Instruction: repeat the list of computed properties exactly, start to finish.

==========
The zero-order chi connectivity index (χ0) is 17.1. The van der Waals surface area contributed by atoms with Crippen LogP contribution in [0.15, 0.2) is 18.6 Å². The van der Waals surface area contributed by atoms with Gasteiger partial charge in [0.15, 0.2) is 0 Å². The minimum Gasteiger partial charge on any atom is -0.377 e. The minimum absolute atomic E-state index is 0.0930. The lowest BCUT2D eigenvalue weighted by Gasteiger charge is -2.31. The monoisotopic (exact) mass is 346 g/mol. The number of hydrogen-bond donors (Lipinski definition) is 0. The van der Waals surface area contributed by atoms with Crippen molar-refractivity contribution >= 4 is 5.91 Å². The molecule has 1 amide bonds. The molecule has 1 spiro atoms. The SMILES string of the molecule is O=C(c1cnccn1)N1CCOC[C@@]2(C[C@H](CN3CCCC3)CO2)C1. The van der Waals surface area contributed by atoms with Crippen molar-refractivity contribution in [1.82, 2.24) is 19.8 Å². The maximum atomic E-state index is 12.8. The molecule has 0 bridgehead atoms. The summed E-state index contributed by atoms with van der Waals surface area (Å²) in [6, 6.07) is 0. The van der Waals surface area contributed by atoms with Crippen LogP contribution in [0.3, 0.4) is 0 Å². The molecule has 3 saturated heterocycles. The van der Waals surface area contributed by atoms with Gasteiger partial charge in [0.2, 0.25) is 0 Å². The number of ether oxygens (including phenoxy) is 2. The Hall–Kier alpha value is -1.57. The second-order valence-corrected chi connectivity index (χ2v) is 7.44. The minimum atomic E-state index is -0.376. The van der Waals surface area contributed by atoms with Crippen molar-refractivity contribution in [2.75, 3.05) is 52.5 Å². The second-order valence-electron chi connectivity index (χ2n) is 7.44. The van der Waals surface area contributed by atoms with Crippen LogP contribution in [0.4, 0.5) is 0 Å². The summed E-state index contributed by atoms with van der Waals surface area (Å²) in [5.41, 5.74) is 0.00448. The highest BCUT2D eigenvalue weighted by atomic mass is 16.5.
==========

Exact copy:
The zero-order chi connectivity index (χ0) is 17.1. The van der Waals surface area contributed by atoms with Crippen LogP contribution in [0.15, 0.2) is 18.6 Å². The van der Waals surface area contributed by atoms with Gasteiger partial charge in [0.15, 0.2) is 0 Å². The minimum Gasteiger partial charge on any atom is -0.377 e. The minimum absolute atomic E-state index is 0.0930. The lowest BCUT2D eigenvalue weighted by Gasteiger charge is -2.31. The monoisotopic (exact) mass is 346 g/mol. The number of hydrogen-bond donors (Lipinski definition) is 0. The van der Waals surface area contributed by atoms with Crippen molar-refractivity contribution >= 4 is 5.91 Å². The molecule has 1 amide bonds. The molecule has 1 spiro atoms. The SMILES string of the molecule is O=C(c1cnccn1)N1CCOC[C@@]2(C[C@H](CN3CCCC3)CO2)C1. The van der Waals surface area contributed by atoms with Crippen molar-refractivity contribution in [1.82, 2.24) is 19.8 Å². The maximum atomic E-state index is 12.8. The molecule has 0 bridgehead atoms. The summed E-state index contributed by atoms with van der Waals surface area (Å²) in [6, 6.07) is 0. The van der Waals surface area contributed by atoms with Crippen LogP contribution in [0.3, 0.4) is 0 Å². The molecule has 3 saturated heterocycles. The van der Waals surface area contributed by atoms with Gasteiger partial charge in [0.2, 0.25) is 0 Å². The number of ether oxygens (including phenoxy) is 2. The Hall–Kier alpha value is -1.57. The second-order valence-corrected chi connectivity index (χ2v) is 7.44. The minimum atomic E-state index is -0.376. The van der Waals surface area contributed by atoms with Crippen molar-refractivity contribution in [2.75, 3.05) is 52.5 Å². The second-order valence-electron chi connectivity index (χ2n) is 7.44. The van der Waals surface area contributed by atoms with Crippen LogP contribution in [0.4, 0.5) is 0 Å². The summed E-state index contributed by atoms with van der Waals surface area (Å²) in [5.41, 5.74) is 0.00448. The highest BCUT2D eigenvalue weighted by atomic mass is 16.5.